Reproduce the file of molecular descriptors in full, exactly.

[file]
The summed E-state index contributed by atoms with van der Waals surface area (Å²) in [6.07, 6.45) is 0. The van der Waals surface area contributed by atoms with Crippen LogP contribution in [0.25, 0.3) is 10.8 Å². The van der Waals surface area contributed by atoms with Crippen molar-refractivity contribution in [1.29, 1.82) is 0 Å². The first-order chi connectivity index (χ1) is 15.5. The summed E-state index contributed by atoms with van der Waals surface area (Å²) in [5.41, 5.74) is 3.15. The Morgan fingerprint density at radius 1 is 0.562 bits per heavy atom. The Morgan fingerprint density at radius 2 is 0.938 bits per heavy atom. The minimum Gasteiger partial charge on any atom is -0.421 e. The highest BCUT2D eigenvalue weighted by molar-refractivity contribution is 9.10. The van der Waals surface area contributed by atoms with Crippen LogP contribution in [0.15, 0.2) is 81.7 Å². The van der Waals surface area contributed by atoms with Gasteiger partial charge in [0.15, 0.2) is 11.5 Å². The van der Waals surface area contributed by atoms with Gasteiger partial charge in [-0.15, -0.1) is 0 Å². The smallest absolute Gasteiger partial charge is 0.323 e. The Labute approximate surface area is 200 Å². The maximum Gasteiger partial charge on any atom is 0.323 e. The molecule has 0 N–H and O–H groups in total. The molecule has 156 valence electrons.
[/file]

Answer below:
The summed E-state index contributed by atoms with van der Waals surface area (Å²) in [6.07, 6.45) is 0. The van der Waals surface area contributed by atoms with Crippen LogP contribution in [0.25, 0.3) is 10.8 Å². The van der Waals surface area contributed by atoms with Crippen molar-refractivity contribution in [1.29, 1.82) is 0 Å². The first-order chi connectivity index (χ1) is 15.5. The summed E-state index contributed by atoms with van der Waals surface area (Å²) in [5.41, 5.74) is 3.15. The Morgan fingerprint density at radius 1 is 0.562 bits per heavy atom. The Morgan fingerprint density at radius 2 is 0.938 bits per heavy atom. The minimum Gasteiger partial charge on any atom is -0.421 e. The highest BCUT2D eigenvalue weighted by molar-refractivity contribution is 9.10. The van der Waals surface area contributed by atoms with Crippen LogP contribution in [0.15, 0.2) is 81.7 Å². The van der Waals surface area contributed by atoms with Gasteiger partial charge in [0.15, 0.2) is 11.5 Å². The van der Waals surface area contributed by atoms with Gasteiger partial charge in [-0.15, -0.1) is 0 Å². The smallest absolute Gasteiger partial charge is 0.323 e. The Labute approximate surface area is 200 Å². The maximum Gasteiger partial charge on any atom is 0.323 e. The molecule has 0 N–H and O–H groups in total. The molecule has 156 valence electrons.